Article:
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IRAS Provides Temporary Relief Procedures to Certain Fatca Requirements for Singapore Financial Institutions
Recent FATCA Developments
On 13 March 2023, the Inland Revenue Authority of Singapore (IRAS) updated the FATCA reporting requirements for Reporting Singapore Financial Institutions (“Reporting SGFIs”) in response to the issuance of Notice 2023-11 (the “Notice”) by the US Internal Revenue Service (US IRS). In the Notice, the US IRS has provided a second round of temporary relief procedures for foreign financial institutions (FFIs) that have been unable to collect US TINs for pre-existing accounts (i.e., accounts opened before 30 June 2014) held by certain US persons (“specified US persons”).
The Background - FATCA in Singapore
Under the Foreign Account Tax Compliance Act (FATCA) provisions, Reporting SGFIs must collect information about financial accounts held by specified US persons (“US reportable accounts”). This information is subsequently reported to the IRAS, which forwards it to the IRS.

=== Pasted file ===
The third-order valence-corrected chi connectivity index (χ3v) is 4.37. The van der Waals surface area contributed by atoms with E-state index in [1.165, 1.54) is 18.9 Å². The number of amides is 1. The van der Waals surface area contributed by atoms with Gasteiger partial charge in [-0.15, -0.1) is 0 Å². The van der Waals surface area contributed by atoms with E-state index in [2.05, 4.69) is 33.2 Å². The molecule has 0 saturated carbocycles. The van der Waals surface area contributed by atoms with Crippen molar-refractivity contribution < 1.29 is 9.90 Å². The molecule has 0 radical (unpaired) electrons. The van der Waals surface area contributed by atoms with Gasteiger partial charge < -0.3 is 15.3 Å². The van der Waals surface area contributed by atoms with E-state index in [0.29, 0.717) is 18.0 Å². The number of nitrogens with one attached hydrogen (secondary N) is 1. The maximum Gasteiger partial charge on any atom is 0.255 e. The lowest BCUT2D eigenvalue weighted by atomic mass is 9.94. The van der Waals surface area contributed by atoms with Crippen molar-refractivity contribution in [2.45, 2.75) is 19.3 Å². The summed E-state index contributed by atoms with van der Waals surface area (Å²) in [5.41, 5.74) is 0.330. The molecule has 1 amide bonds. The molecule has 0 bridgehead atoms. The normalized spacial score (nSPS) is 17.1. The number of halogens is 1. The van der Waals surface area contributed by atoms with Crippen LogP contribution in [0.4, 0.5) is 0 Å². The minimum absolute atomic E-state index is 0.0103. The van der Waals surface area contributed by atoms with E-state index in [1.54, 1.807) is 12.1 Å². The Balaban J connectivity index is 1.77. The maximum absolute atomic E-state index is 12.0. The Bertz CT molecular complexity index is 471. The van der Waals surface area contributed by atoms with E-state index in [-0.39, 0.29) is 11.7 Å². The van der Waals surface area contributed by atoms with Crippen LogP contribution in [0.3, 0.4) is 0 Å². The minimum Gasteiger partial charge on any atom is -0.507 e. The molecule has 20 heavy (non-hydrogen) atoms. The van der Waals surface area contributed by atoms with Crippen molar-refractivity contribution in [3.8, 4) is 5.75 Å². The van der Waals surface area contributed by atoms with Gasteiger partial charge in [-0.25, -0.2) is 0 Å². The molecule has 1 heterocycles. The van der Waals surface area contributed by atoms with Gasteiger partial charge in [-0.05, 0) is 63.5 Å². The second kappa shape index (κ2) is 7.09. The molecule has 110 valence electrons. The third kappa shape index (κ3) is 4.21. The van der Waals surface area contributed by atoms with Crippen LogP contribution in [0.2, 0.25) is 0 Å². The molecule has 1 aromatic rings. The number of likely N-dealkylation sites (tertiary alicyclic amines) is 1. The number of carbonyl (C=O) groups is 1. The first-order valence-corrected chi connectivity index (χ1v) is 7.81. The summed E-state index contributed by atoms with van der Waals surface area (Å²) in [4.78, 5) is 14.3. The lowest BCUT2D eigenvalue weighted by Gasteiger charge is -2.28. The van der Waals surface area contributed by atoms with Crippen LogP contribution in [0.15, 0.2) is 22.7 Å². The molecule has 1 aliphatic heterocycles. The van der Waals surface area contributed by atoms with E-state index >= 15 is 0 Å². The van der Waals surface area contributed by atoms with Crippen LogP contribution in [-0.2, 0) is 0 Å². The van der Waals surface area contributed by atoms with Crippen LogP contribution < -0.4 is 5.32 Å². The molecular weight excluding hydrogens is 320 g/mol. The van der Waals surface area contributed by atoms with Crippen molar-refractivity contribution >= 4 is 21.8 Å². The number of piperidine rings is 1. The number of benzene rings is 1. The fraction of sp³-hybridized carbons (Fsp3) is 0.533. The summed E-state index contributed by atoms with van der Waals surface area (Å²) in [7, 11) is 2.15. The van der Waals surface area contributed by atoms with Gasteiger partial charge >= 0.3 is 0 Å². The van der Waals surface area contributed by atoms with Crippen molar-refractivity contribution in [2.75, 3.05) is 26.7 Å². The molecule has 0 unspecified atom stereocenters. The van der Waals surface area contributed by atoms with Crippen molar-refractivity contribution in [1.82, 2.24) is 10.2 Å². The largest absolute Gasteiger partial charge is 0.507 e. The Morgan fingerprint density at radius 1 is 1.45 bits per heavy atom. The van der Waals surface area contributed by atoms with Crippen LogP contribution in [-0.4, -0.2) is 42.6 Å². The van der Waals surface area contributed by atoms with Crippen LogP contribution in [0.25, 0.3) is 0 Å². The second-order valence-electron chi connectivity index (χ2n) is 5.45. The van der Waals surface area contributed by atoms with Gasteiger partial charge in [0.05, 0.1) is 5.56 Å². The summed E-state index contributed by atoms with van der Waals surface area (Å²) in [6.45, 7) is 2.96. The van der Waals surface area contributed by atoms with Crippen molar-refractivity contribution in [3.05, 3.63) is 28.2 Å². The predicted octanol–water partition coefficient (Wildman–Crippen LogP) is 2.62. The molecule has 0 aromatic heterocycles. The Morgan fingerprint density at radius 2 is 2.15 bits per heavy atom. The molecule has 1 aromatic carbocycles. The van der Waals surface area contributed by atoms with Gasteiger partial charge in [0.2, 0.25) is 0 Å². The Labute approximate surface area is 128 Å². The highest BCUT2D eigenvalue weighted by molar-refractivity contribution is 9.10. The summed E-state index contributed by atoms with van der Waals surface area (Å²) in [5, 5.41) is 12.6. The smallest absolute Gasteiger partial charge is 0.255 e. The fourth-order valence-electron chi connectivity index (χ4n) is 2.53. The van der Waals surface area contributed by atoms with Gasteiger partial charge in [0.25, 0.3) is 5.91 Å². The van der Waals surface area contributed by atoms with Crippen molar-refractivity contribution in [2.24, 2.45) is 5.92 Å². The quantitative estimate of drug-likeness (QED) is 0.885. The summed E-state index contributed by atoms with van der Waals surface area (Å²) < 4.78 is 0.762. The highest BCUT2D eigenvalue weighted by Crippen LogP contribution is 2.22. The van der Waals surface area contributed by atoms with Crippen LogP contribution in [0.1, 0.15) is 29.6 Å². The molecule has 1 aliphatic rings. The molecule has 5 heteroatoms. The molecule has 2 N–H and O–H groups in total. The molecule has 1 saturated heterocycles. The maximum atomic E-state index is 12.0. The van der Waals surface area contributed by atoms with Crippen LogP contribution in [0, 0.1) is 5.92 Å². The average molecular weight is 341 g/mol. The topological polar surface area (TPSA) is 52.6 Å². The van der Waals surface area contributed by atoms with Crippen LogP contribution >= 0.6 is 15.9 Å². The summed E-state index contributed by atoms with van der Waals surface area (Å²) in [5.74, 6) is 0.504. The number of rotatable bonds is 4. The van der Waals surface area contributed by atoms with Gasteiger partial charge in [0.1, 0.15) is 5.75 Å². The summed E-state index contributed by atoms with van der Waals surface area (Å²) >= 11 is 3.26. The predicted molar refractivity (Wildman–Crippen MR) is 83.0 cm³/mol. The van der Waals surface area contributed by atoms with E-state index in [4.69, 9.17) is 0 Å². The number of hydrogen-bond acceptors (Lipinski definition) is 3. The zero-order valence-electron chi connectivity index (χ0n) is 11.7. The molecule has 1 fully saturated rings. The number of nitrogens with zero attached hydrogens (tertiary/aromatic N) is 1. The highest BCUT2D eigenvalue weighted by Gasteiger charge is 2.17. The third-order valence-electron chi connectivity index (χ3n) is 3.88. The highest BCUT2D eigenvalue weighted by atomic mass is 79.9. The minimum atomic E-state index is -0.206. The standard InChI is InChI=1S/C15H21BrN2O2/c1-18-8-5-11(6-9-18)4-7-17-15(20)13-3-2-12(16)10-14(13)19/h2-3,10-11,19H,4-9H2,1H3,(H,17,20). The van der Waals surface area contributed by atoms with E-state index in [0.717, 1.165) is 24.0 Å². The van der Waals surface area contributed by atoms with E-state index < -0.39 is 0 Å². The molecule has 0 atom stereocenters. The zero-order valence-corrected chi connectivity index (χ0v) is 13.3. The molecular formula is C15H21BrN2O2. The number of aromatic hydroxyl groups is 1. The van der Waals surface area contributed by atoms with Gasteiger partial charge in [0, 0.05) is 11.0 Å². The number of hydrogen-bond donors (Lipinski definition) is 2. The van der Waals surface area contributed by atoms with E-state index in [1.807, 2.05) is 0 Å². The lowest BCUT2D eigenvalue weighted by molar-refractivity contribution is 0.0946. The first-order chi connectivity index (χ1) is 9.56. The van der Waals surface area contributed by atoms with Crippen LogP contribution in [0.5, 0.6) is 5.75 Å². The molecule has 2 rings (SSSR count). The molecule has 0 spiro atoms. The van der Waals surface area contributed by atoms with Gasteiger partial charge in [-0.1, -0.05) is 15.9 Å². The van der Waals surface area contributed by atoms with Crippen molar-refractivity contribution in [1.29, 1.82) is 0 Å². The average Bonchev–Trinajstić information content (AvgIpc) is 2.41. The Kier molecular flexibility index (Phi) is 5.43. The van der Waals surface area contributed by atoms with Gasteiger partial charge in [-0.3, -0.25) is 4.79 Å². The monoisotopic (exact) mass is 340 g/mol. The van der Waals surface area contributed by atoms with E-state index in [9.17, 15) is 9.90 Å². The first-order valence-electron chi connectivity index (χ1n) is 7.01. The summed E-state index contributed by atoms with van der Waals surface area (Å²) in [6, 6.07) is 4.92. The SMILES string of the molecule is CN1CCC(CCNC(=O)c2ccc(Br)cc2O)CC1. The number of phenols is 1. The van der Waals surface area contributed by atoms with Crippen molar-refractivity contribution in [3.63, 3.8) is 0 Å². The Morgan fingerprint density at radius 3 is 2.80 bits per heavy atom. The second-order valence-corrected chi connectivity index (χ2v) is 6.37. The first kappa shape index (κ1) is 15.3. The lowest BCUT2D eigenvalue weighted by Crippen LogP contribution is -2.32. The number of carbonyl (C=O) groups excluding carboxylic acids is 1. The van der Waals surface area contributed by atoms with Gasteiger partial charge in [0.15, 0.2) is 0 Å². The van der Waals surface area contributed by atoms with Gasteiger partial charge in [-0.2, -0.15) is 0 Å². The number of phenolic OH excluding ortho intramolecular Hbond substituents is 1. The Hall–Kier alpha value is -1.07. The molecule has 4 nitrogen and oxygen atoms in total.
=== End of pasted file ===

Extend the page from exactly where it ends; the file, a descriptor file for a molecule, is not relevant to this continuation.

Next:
At account opening, Reporting SGFIs must have in place processes to determine whether an account holder is a specified US person. If so, a US tax identification number (“US TIN”) must be collected before the account can be opened.1
For pre-existing accounts, Reporting SGFIs may not have US TINs for all specified US persons. Therefore, there must be in place processes to review accounts for potential specified US persons and, where necessary, obtain US TINs (or documentation confirming that the account holder is not a specified US person).2
In lieu of a US TIN, the US IRS has permitted the provision of the account holder's date of birth as a temporary measure, giving Reporting SGFIs time to implement the necessary procedures to obtain US TINs from US reportable accounts.
Waning Patience and a Push for New Data
Despite offering a round of temporary relief procedures in 2017 (via Notice 2017-46), the US IRS acknowledges that obtaining US TINs from pre-existing accounts remains a problem for many FFIs.
Since US TINs are used to definitively identify US persons,3 their collection is necessary for the US IRS to determine whether US taxpayers are complying with their tax obligations.
Although the US IRS is sensitive to country and industry concerns, this Notice indicates their waning tolerance for non-compliance in this matter, especially since FATCA has been in force for almost 10 years.